Synthetic multicellular systems hold promise as models for understanding natural development of biofilms and higher organisms and as tools for engineering complex multi-component metabolic pathways and materials. However, such efforts require tools to adhere cells into defined morphologies and patterns, and these tools are currently lacking. Here, we report a 100% genetically encoded synthetic platform for modular cell-cell adhesion in Escherichia coli, which provides control over multicellular self-assembly. Adhesive selectivity is provided by a library of outer membrane-displayed nanobodies and antigens with orthogonal intra-library specificities, while affinity is controlled by intrinsic adhesin affinity, competitive inhibition, and inducible expression. We demonstrate the resulting capabilities for quantitative rational design of well-defined morphologies and patterns through homophilic and heterophilic interactions, lattice-like self-assembly, phase separation, differential adhesion, and sequential layering. Compatible with synthetic biology standards, this adhesion toolbox will enable construction of high-level multicellular designs and shed light on the evolutionary transition to multicellularity. The development of a genetically encoded toolkit of surface-bound nanobodies and antigens in E. coli allows for precise manipulation of cell-cell adhesion and rational design of diverse self-assembled multicellular patterns and morphologies.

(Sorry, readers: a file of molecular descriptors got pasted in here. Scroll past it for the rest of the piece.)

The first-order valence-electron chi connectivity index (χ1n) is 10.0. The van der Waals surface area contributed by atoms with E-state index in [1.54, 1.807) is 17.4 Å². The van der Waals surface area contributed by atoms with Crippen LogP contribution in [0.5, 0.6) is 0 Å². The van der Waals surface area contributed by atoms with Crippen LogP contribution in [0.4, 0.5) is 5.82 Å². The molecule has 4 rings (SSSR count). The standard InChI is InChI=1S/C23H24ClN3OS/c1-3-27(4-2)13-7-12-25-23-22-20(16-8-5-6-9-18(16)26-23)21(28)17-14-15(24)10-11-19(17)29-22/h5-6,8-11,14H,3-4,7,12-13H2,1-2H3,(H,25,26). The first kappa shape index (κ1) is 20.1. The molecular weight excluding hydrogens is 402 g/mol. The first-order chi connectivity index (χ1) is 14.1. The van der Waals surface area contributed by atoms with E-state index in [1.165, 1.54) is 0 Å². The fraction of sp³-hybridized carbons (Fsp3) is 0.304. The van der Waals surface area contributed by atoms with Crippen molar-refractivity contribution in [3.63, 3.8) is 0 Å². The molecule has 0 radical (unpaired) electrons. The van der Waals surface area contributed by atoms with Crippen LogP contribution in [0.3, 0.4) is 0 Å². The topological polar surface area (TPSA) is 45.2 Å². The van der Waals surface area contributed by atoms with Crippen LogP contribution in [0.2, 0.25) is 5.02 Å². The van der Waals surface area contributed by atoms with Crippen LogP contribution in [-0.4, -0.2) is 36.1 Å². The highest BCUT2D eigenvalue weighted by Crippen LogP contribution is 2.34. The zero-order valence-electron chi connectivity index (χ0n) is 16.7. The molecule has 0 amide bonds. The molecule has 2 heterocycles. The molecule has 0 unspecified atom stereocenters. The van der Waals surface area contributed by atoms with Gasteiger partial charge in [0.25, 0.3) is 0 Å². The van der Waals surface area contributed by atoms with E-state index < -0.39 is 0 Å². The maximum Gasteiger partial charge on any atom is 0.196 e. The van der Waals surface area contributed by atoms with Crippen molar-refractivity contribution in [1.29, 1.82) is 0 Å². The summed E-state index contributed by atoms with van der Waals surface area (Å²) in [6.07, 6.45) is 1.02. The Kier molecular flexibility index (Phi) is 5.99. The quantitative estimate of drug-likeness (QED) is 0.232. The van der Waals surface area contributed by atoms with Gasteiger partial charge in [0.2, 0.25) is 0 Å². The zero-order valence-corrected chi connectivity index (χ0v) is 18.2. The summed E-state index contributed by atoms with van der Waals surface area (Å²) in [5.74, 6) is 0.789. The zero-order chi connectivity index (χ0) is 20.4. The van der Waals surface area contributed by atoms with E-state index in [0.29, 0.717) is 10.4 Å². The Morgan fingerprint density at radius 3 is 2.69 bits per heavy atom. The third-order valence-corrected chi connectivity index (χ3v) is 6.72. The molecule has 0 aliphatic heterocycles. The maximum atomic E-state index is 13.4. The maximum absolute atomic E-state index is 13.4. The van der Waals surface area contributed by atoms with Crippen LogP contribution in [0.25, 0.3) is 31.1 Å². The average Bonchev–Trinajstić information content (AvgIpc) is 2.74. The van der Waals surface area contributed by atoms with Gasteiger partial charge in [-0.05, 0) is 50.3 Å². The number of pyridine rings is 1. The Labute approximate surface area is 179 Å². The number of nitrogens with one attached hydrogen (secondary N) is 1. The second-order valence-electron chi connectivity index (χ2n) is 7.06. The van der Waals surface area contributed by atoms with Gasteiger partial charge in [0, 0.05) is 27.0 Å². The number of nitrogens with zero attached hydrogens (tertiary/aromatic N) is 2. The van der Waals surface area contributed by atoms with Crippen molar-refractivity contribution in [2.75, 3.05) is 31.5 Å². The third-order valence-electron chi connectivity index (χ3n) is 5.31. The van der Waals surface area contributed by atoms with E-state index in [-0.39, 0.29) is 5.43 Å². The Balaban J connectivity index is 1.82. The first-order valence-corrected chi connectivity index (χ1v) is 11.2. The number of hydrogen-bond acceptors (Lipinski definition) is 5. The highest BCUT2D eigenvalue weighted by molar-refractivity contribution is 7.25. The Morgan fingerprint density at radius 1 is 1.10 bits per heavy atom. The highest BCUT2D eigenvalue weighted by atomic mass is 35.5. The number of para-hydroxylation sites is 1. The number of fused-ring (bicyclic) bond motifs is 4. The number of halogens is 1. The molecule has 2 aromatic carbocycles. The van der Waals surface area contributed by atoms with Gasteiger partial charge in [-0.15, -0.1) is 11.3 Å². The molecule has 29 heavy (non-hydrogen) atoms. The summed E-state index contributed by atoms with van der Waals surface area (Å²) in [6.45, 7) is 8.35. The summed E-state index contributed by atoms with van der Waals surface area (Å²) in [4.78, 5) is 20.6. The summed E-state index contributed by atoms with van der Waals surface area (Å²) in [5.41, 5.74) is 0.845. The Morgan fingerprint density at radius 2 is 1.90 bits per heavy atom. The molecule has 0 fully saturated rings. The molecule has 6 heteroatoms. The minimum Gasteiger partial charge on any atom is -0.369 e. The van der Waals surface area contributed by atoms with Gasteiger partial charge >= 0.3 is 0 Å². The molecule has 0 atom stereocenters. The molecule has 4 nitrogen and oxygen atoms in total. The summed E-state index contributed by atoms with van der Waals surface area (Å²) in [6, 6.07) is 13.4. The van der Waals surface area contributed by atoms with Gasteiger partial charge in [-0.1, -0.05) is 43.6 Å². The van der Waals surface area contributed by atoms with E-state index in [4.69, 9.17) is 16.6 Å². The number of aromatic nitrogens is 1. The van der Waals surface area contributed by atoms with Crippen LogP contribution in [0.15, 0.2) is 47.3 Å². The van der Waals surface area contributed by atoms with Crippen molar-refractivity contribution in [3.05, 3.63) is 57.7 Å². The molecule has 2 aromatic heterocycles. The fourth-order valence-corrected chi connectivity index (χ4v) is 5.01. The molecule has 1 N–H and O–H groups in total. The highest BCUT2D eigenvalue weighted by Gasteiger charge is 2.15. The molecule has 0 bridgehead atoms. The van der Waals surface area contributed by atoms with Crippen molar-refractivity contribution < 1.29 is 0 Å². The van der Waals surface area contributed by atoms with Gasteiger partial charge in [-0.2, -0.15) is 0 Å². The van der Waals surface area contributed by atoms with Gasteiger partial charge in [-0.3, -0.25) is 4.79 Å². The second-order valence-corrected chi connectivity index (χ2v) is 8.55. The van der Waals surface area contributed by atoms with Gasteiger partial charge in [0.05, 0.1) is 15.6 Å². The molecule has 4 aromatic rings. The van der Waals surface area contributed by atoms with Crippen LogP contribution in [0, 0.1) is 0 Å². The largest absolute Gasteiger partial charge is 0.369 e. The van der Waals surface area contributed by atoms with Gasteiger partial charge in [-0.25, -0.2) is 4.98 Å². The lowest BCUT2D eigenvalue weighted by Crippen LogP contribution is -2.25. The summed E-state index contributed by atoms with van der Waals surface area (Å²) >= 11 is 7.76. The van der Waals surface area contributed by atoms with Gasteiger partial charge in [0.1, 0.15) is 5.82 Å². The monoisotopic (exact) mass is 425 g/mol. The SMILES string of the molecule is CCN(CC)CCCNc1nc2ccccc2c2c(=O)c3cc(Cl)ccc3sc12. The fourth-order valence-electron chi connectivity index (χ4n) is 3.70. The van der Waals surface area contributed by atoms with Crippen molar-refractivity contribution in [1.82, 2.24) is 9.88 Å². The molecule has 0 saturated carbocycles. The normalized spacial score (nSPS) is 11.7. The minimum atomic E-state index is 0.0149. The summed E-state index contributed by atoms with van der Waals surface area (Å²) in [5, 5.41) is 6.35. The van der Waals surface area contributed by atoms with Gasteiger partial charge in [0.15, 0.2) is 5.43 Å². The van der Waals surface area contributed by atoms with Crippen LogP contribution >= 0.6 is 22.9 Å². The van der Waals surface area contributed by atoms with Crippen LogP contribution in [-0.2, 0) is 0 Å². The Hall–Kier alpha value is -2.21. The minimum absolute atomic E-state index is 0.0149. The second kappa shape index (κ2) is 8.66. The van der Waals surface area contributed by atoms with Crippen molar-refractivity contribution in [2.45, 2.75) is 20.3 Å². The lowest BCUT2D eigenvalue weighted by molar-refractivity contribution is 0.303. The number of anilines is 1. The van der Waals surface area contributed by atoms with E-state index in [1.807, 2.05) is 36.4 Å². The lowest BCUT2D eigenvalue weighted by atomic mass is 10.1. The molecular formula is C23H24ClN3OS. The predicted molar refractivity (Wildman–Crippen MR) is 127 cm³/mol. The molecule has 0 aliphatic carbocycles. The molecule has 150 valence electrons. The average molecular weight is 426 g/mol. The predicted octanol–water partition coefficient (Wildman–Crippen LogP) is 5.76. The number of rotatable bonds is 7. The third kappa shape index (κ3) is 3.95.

- synthetic biology
ASJC Scopus subject areas
- Biochemistry, Genetics and Molecular Biology(all)